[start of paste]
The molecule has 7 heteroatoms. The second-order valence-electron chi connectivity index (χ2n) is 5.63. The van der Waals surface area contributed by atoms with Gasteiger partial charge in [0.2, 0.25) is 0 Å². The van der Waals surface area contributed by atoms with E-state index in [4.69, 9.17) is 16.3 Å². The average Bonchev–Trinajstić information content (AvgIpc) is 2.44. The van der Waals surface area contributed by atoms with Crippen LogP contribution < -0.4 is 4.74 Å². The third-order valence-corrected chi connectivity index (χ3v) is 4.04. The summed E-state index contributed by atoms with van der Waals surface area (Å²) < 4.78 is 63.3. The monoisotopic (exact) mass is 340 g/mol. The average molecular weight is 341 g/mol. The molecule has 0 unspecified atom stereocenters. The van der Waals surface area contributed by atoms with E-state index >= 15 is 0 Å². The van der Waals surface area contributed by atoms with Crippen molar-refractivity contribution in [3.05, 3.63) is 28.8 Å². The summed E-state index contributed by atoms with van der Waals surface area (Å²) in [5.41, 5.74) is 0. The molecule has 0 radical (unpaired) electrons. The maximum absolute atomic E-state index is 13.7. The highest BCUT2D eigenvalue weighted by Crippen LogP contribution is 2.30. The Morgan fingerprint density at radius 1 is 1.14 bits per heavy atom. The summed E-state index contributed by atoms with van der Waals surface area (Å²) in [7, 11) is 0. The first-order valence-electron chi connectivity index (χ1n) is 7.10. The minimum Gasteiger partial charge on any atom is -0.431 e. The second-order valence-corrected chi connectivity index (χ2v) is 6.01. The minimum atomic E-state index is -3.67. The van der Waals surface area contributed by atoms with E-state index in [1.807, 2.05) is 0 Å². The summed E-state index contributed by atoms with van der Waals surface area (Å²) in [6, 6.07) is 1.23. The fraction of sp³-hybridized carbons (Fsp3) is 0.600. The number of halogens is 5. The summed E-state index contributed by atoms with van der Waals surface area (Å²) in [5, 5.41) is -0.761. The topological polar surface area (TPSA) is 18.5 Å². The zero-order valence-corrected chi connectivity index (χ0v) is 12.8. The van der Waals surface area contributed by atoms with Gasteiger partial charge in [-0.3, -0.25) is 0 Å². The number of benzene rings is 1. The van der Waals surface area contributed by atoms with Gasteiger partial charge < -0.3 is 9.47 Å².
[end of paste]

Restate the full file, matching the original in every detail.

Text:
The molecule has 7 heteroatoms. The second-order valence-electron chi connectivity index (χ2n) is 5.63. The van der Waals surface area contributed by atoms with Gasteiger partial charge in [0.2, 0.25) is 0 Å². The van der Waals surface area contributed by atoms with E-state index in [4.69, 9.17) is 16.3 Å². The average Bonchev–Trinajstić information content (AvgIpc) is 2.44. The van der Waals surface area contributed by atoms with Crippen LogP contribution < -0.4 is 4.74 Å². The third-order valence-corrected chi connectivity index (χ3v) is 4.04. The summed E-state index contributed by atoms with van der Waals surface area (Å²) < 4.78 is 63.3. The monoisotopic (exact) mass is 340 g/mol. The average molecular weight is 341 g/mol. The molecule has 0 unspecified atom stereocenters. The van der Waals surface area contributed by atoms with E-state index >= 15 is 0 Å². The van der Waals surface area contributed by atoms with Crippen molar-refractivity contribution in [3.05, 3.63) is 28.8 Å². The summed E-state index contributed by atoms with van der Waals surface area (Å²) in [5.41, 5.74) is 0. The molecule has 0 radical (unpaired) electrons. The maximum absolute atomic E-state index is 13.7. The highest BCUT2D eigenvalue weighted by Crippen LogP contribution is 2.30. The Morgan fingerprint density at radius 1 is 1.14 bits per heavy atom. The summed E-state index contributed by atoms with van der Waals surface area (Å²) in [7, 11) is 0. The first-order valence-electron chi connectivity index (χ1n) is 7.10. The minimum Gasteiger partial charge on any atom is -0.431 e. The second-order valence-corrected chi connectivity index (χ2v) is 6.01. The minimum atomic E-state index is -3.67. The van der Waals surface area contributed by atoms with E-state index in [1.807, 2.05) is 0 Å². The summed E-state index contributed by atoms with van der Waals surface area (Å²) in [6, 6.07) is 1.23. The fraction of sp³-hybridized carbons (Fsp3) is 0.600. The number of halogens is 5. The summed E-state index contributed by atoms with van der Waals surface area (Å²) in [5, 5.41) is -0.761. The topological polar surface area (TPSA) is 18.5 Å². The zero-order valence-corrected chi connectivity index (χ0v) is 12.8. The van der Waals surface area contributed by atoms with Gasteiger partial charge in [-0.3, -0.25) is 0 Å². The number of benzene rings is 1. The van der Waals surface area contributed by atoms with Gasteiger partial charge < -0.3 is 9.47 Å².